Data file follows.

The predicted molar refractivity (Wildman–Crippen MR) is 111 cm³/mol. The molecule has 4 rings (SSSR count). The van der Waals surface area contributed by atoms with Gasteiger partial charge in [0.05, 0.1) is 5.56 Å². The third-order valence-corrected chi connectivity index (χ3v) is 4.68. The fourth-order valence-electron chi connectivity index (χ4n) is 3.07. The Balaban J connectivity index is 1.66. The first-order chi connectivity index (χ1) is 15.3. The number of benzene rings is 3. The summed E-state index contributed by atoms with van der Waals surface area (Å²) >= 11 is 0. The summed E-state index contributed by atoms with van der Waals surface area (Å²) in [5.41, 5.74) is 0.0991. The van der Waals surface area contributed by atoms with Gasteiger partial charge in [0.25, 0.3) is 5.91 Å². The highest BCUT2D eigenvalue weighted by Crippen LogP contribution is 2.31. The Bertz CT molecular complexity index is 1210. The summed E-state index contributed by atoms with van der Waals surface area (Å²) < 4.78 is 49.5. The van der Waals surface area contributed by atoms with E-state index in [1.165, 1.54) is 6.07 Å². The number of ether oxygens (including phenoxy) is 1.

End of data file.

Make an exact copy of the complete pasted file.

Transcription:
The predicted molar refractivity (Wildman–Crippen MR) is 111 cm³/mol. The molecule has 4 rings (SSSR count). The van der Waals surface area contributed by atoms with Gasteiger partial charge in [0.05, 0.1) is 5.56 Å². The third-order valence-corrected chi connectivity index (χ3v) is 4.68. The fourth-order valence-electron chi connectivity index (χ4n) is 3.07. The Balaban J connectivity index is 1.66. The first-order chi connectivity index (χ1) is 15.3. The number of benzene rings is 3. The summed E-state index contributed by atoms with van der Waals surface area (Å²) >= 11 is 0. The summed E-state index contributed by atoms with van der Waals surface area (Å²) in [5.41, 5.74) is 0.0991. The van der Waals surface area contributed by atoms with Gasteiger partial charge in [0.25, 0.3) is 5.91 Å². The highest BCUT2D eigenvalue weighted by Crippen LogP contribution is 2.31. The Bertz CT molecular complexity index is 1210. The summed E-state index contributed by atoms with van der Waals surface area (Å²) < 4.78 is 49.5. The van der Waals surface area contributed by atoms with E-state index in [1.165, 1.54) is 6.07 Å². The number of ether oxygens (including phenoxy) is 1.